5In an article titled 'Feminism in Greece', Theodoropoulou (1927) introduced the League to the world of Greek politics as an organisation that recognised women as social, economic, and political entities.8 It embraced women of 'all political persuasions' and was 'committed to the rights and needs of women and children, and the pursuit of political, civil and economic equality between men and women'. Theodoropoulou also emphasised the organisation's allegiance to the international feminist movement.

6Other important organisations of the interwar movement included the conservative Ethniko Symvoulio (National Council) established in 1908, which also constituted the Greek branch of the International Council of Women; the Sosialistikos Omilos Gynaikon (Socialist Women's Society) founded in 1919; and the women's branch of the Greek Communist Party (Kommounistiko Komma Elladas/ KKE).9 The most significant challenge to the interwar status quo in Greece, however, was posed by the League for the Rights of Women.10

7The League was influenced significantly by a synthesis of the radical humanist critiques of the Anglo-Saxon and French Enlightenment, and also by Greek modernism. The speeches and writings of the president, Avra Theodoropoulou, echoed the theory of history and society of her close colleague and prominent demoticist, Dimitris Glinos. Glinos's 'Humanity of Women' lecture (1921) reviewed the '. . . historical contingencies that fostered the growth of mass education, citing economic and political shifts engendered by capitalist development, greater attention to moral, intellectual, and social progress, and revolutionary demands for the amplification of popular voices, changes from which the main beneficiaries were men' (Hart, 1996: 111). 11 Similarly, Theodoropoulou (1922) argued that the mass entry of women into the labour market (the outcome of capitalist industrialisation and urban migration) afforded women a measure of financial autonomy for the first time, and, in turn, the circumstances were created for raising women's consciousness of their secondary social status—a necessary prerequisite for change. The idea was that women, regardless of their social location, would become incensed and revolted by their gender status and join the great international union of women fighting for their rights (Psarra & Avdela, 1985: 100–27).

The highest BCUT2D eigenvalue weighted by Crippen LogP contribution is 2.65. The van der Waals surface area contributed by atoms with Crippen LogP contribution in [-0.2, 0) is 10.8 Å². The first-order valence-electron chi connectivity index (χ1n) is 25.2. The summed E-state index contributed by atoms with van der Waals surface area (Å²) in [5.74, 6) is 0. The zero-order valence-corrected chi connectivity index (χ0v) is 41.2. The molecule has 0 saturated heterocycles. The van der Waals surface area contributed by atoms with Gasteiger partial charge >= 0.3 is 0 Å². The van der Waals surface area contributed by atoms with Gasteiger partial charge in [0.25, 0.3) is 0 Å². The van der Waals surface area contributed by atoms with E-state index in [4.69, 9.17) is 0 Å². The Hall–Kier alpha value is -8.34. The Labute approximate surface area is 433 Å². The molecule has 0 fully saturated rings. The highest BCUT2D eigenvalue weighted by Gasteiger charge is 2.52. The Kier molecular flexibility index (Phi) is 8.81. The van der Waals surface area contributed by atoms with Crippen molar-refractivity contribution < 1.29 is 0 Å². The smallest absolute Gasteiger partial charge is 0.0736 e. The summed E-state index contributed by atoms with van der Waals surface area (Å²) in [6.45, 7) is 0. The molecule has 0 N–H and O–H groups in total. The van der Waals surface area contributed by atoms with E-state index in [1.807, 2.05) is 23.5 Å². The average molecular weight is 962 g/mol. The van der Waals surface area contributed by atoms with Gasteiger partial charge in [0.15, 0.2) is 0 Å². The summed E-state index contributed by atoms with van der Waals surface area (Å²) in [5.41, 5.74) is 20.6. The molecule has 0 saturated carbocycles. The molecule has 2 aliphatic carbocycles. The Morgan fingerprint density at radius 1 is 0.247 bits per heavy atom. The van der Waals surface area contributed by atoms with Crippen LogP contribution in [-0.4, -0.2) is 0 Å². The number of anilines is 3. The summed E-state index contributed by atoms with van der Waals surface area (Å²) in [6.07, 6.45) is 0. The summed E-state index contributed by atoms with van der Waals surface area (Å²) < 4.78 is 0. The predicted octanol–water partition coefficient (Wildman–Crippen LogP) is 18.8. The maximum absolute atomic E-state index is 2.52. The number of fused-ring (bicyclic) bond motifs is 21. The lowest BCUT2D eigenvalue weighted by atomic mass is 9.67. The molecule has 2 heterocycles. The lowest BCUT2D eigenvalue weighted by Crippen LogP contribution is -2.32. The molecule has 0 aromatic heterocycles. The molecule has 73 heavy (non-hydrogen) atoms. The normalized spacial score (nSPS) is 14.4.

8The League regarded legal and constitutional reforms as vital conditions for the facilitation of women's economic independence. The franchise remained the primary objective for the League feminists throughout the interwar period, and they argued that society could only impose obligations on women if they were granted basic rights. In addition, they campaigned for workplace and family law reforms, as well as for changes in education and for the legal protection of prostitutes, all of which combined to expand women's choices and shift their subordinate status in society. Furthermore, the League fought against the double standards of the Greek state which, on the one hand, treated women as the legal equivalents of children and the insane, while on the other, it demanded that women pay their taxes, preserve the home, and nurture the nation's children. In a speech delivered at the Greek Odeon (19 April 1922), Theodoropoulou argued, in the spirit of Glinos, that women's advancement was a historic inevitability based on economic progress, a perspective which enabled her to defend the feminist project, albeit unsuccessfully, against charges of xenomania and subservience to foreign values, hurled at feminists by at best antagonistic and sometimes outraged conservative nationalists.

9Greek interwar feminism had a broader appeal than Parren's feminism in the nineteenth century, but still remained remote from the peasant majority. Nevertheless, it represented a step away from the elitism of nineteenth-century feminist politics, shifting its focus from women of privilege to the predicament of working women of all classes in the rapidly industrialising cities. The shift is evident in the titles of their respective publications—Parren's aristocratic Efimeris ton Kyrion (The Ladies' Newspaper) as opposed to the League's O Agonas ton Ginekon (The Struggle of Women, hereafter The Struggle), with its distinctly populist resonance.

10The women of the National Council were more sympathetic to conservative nationalist sensitivities, which the title of their publication aptly conveyed: Hellinis (Hellenic Woman). Despite their differences, both the League and the National Council worked vigorously to popularise feminist values and principles, to mobilise as broad a spectrum of women into political life as possible, and to cultivate the notion of a collective political identity as women. Completing the set of women's political publications was Sosialistiki Zoe (Socialist Life), published by the Socialist Women's Society.12


3.3 Kallirhoe Parren and the Women's Lyceum